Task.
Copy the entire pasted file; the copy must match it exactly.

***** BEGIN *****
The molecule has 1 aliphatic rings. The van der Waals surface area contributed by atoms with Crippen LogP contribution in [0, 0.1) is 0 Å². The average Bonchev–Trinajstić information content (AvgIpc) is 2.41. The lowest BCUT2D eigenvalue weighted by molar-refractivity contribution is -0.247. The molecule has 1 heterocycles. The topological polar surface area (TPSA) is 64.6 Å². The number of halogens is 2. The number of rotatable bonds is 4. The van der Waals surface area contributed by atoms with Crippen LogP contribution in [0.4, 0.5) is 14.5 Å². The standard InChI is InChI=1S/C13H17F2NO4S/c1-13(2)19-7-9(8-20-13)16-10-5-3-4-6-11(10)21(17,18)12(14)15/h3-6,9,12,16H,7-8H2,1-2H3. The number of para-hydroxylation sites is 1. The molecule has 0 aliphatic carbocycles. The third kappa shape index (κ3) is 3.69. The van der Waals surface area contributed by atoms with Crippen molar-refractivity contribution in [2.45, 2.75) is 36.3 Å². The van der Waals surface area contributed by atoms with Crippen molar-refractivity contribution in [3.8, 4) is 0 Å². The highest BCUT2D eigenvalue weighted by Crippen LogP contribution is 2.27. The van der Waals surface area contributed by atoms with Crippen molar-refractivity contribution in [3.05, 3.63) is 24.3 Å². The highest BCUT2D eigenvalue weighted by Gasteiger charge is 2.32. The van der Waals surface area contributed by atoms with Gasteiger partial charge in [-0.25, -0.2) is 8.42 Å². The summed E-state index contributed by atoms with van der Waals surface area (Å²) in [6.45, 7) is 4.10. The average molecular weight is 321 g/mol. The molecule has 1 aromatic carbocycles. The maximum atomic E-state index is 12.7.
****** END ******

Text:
The molecule has 1 aliphatic rings. The van der Waals surface area contributed by atoms with Crippen LogP contribution in [0, 0.1) is 0 Å². The average Bonchev–Trinajstić information content (AvgIpc) is 2.41. The lowest BCUT2D eigenvalue weighted by molar-refractivity contribution is -0.247. The molecule has 1 heterocycles. The topological polar surface area (TPSA) is 64.6 Å². The number of halogens is 2. The number of rotatable bonds is 4. The van der Waals surface area contributed by atoms with Crippen LogP contribution in [0.4, 0.5) is 14.5 Å². The standard InChI is InChI=1S/C13H17F2NO4S/c1-13(2)19-7-9(8-20-13)16-10-5-3-4-6-11(10)21(17,18)12(14)15/h3-6,9,12,16H,7-8H2,1-2H3. The number of para-hydroxylation sites is 1. The molecule has 0 aliphatic carbocycles. The third kappa shape index (κ3) is 3.69. The van der Waals surface area contributed by atoms with Crippen molar-refractivity contribution in [2.45, 2.75) is 36.3 Å². The van der Waals surface area contributed by atoms with Crippen molar-refractivity contribution in [3.8, 4) is 0 Å². The highest BCUT2D eigenvalue weighted by Crippen LogP contribution is 2.27. The van der Waals surface area contributed by atoms with Crippen molar-refractivity contribution in [3.05, 3.63) is 24.3 Å². The highest BCUT2D eigenvalue weighted by Gasteiger charge is 2.32. The van der Waals surface area contributed by atoms with Gasteiger partial charge in [-0.25, -0.2) is 8.42 Å². The summed E-state index contributed by atoms with van der Waals surface area (Å²) in [6.45, 7) is 4.10. The average molecular weight is 321 g/mol. The molecule has 1 aromatic carbocycles. The maximum atomic E-state index is 12.7.